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Hot Topic (More than 10 Replies) Eric's October 2008 update. (Read 17744 times)
GMTonyKosten
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Re: Eric's October 2008 update.
Reply #7 - 05/04/09 at 14:12:22
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AlanG wrote on 05/04/09 at 13:31:26:
I found a game score at the French Federation's website, but it says it's a draw? Is that right? - the final position looks good for White.  Sad


Yes, but a draw won the match for us, so the Montpellier captain (our own Glenn Flear) asked Eric to take the repetition when he had an extra exchange (the end of the game is missing from the FFE site).
« Last Edit: 05/06/09 at 22:43:49 by GMTonyKosten »  
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AlanG
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Re: Eric's October 2008 update.
Reply #6 - 05/04/09 at 13:31:26
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I found a game score at the French Federation's website, but it says it's a draw? Is that right? - the final position looks good for White.  Sad

It'll be interesting to see Eric's analysis of the game.

When I analysed this, I (and my friend Fritz) thought that it was better for White to play Rd1 (when the queen is on h5) instead of playing h2-h4 (with the queen on f7).  I think both lines win, but Rd1 seemed clearer. It's hard to find anything useful for Black to do in this position.

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GMTonyKosten
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Re: Eric's October 2008 update.
Reply #5 - 05/04/09 at 12:05:39
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AlanG wrote on 11/11/08 at 17:50:41:
White can play 10.Nxd7.

The point is that after the natural 10...Bxd7 White has a surprising resource.

11.Bxd6 Qxd6 12.dxc5 Qxc5 13.Bxh7+! Kxh7 14.Qh5+ Kg8 15.Ne4! gaining tempo by hitting the Black queen.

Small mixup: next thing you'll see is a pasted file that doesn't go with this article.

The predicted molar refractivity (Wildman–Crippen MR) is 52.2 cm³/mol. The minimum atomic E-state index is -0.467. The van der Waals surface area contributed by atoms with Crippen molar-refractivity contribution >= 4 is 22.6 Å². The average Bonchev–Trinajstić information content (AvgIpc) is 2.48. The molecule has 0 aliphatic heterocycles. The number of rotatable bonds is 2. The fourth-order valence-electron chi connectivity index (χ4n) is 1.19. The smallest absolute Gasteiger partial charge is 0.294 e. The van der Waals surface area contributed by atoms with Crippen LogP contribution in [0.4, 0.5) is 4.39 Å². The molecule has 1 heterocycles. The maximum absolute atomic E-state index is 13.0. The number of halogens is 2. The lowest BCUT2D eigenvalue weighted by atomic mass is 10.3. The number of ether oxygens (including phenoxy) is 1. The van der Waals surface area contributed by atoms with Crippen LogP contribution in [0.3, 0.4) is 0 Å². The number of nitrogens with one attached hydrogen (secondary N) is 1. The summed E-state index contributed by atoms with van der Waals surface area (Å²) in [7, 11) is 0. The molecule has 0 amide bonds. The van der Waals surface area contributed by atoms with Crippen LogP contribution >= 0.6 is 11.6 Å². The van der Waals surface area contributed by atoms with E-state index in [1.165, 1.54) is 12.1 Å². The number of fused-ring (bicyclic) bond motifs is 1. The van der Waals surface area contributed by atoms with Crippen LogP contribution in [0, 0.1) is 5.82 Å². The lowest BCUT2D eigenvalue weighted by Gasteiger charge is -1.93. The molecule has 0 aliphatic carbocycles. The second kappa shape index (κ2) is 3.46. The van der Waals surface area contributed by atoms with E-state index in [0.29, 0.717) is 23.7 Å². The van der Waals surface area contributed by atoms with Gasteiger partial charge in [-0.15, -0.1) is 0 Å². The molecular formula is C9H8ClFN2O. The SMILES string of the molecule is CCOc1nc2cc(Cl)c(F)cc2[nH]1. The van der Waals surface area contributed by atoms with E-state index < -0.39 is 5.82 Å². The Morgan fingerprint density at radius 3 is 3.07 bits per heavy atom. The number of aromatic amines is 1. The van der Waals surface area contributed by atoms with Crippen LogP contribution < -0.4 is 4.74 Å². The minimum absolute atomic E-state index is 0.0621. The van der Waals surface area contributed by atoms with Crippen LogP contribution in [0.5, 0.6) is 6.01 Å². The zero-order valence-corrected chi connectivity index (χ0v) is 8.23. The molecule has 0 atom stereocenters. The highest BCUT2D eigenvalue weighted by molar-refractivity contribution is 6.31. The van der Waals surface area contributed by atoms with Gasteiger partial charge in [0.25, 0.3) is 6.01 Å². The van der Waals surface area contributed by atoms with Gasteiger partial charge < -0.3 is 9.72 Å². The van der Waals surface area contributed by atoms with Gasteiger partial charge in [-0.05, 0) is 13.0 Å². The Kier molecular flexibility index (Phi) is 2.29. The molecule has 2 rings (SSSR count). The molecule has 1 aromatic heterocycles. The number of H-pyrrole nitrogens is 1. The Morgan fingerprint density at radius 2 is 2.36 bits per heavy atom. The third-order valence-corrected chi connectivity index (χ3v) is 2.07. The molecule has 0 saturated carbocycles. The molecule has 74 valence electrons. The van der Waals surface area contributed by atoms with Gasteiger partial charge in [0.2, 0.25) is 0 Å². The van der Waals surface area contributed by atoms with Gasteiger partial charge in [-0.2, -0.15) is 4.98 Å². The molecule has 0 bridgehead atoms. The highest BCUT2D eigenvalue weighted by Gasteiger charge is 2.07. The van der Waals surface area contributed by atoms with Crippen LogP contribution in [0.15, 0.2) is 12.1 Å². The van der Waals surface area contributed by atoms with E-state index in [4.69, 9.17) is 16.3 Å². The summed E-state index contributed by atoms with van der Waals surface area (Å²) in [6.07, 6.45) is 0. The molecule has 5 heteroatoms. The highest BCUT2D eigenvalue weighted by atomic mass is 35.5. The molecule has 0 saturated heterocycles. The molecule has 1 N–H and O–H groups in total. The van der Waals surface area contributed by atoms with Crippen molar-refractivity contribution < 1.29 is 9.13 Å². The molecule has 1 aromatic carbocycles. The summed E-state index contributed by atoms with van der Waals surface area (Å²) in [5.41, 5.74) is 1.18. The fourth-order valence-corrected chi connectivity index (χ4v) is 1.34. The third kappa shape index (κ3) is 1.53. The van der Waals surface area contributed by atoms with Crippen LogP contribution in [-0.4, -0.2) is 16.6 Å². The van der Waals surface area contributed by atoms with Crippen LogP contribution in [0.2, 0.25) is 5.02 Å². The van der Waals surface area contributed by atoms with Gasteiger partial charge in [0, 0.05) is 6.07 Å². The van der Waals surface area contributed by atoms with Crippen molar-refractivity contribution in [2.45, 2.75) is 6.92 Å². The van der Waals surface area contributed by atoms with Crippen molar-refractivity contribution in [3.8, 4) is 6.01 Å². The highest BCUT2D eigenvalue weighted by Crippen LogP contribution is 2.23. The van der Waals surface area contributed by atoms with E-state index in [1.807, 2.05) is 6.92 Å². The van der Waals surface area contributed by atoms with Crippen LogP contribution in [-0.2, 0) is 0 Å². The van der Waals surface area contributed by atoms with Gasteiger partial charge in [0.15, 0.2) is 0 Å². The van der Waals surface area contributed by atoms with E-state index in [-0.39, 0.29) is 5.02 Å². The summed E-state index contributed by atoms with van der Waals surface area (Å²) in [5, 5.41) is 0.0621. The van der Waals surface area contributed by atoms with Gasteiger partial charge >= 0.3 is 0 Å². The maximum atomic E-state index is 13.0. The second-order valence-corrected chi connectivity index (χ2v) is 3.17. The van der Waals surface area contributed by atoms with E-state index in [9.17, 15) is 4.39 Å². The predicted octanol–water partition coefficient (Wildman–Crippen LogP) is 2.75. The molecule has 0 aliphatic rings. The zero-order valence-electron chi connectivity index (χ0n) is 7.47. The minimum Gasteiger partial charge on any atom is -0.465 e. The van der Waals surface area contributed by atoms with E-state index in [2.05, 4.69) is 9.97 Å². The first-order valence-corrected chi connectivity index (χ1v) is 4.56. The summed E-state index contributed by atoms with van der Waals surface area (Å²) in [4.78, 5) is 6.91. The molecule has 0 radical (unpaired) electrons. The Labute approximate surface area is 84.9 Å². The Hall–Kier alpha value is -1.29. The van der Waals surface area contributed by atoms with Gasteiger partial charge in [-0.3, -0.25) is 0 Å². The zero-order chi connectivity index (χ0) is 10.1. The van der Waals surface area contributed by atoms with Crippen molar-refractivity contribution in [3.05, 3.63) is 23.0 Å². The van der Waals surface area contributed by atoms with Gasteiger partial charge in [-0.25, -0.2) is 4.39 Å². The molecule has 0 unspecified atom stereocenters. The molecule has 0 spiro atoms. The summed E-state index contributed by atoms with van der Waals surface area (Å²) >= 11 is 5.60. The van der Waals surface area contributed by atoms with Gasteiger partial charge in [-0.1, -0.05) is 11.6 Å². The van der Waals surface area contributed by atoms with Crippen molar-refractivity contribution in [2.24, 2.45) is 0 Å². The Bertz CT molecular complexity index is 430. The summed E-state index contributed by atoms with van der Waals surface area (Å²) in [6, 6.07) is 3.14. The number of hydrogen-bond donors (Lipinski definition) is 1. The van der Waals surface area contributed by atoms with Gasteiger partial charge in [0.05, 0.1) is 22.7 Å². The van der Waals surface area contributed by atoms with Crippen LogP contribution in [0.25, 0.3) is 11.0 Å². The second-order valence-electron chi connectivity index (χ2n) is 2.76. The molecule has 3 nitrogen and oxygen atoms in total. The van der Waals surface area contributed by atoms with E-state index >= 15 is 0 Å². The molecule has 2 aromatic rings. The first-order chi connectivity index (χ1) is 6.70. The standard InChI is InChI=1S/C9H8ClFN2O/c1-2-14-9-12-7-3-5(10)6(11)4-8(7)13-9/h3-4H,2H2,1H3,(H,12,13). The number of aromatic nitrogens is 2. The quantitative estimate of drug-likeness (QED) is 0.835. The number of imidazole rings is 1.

The sixth round of the French league almost came to a standstill on Saturday when Eric managed to play this fantastic novelty against none other than the GrandMaster Dmitry SVETUSHKIN 2615!! Shocked
You can even see this unique moment captured on video over on the French Federation's site!
The game will no doubt feature in the next update! Smiley
  
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AlanG
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Re: Eric's October 2008 update.
Reply #4 - 11/14/08 at 13:32:31
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GMEricPrie wrote on 11/14/08 at 09:55:42:
Thanks a lot Alang! This is an incredible trap. Nxd7 was looking so lame... Do you have any game with it that I could publish? I have found none.

No, I found this line a while ago, but I haven't had the chance to play it.
What do you think about the position after 10...Qxd7. i.e. if Black knows about the trap is 10 Nxd7 still worth playing?
  
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GMEricPrie
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Re: Eric's October 2008 update.
Reply #3 - 11/14/08 at 09:55:42
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12.Qc2(!) g6!? 13.0-0 and something else than 13...c4?! 14.Be2 e5  Kveinys-Nyback Plovdiv 2003.
This possibility was difficult to miss indeed as it appeared in brackets ( without evaluation however...) just one line after the extract given by anonymous.
But when you give credit to an evaluation after 7 non forced moves without analysis on the base of one single game...In comparison with my game 12, I would be surprised if White had anything there with that become bad bishop on g3 and that hole on e4. Incidentally, I will comment Sedlak-Drozdovsky with the same structure in the next delivery.